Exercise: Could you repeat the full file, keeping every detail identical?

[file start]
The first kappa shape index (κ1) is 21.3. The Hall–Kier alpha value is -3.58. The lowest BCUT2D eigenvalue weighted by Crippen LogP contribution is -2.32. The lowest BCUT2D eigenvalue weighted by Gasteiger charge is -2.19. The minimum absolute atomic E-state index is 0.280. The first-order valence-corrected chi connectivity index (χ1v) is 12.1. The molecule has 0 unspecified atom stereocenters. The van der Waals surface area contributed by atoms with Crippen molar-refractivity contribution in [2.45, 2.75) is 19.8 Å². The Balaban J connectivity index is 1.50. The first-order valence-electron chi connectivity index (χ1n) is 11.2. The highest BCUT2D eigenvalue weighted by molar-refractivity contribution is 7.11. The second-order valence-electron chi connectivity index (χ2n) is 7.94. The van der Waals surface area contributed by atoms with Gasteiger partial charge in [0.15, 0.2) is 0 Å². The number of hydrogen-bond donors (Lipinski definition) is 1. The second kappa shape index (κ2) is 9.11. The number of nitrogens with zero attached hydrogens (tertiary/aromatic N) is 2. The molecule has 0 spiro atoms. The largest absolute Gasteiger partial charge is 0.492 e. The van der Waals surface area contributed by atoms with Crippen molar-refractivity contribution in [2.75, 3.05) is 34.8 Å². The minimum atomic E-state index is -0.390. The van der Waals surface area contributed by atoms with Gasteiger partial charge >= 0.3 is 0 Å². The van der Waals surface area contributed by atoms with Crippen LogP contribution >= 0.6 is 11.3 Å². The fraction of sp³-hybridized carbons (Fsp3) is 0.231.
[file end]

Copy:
The first kappa shape index (κ1) is 21.3. The Hall–Kier alpha value is -3.58. The lowest BCUT2D eigenvalue weighted by Crippen LogP contribution is -2.32. The lowest BCUT2D eigenvalue weighted by Gasteiger charge is -2.19. The minimum absolute atomic E-state index is 0.280. The first-order valence-corrected chi connectivity index (χ1v) is 12.1. The molecule has 0 unspecified atom stereocenters. The van der Waals surface area contributed by atoms with Crippen molar-refractivity contribution in [2.45, 2.75) is 19.8 Å². The Balaban J connectivity index is 1.50. The first-order valence-electron chi connectivity index (χ1n) is 11.2. The highest BCUT2D eigenvalue weighted by molar-refractivity contribution is 7.11. The second-order valence-electron chi connectivity index (χ2n) is 7.94. The van der Waals surface area contributed by atoms with Gasteiger partial charge in [0.15, 0.2) is 0 Å². The number of hydrogen-bond donors (Lipinski definition) is 1. The second kappa shape index (κ2) is 9.11. The number of nitrogens with zero attached hydrogens (tertiary/aromatic N) is 2. The molecule has 0 spiro atoms. The largest absolute Gasteiger partial charge is 0.492 e. The van der Waals surface area contributed by atoms with Crippen molar-refractivity contribution in [2.75, 3.05) is 34.8 Å². The minimum atomic E-state index is -0.390. The van der Waals surface area contributed by atoms with Gasteiger partial charge >= 0.3 is 0 Å². The van der Waals surface area contributed by atoms with Crippen LogP contribution >= 0.6 is 11.3 Å². The fraction of sp³-hybridized carbons (Fsp3) is 0.231.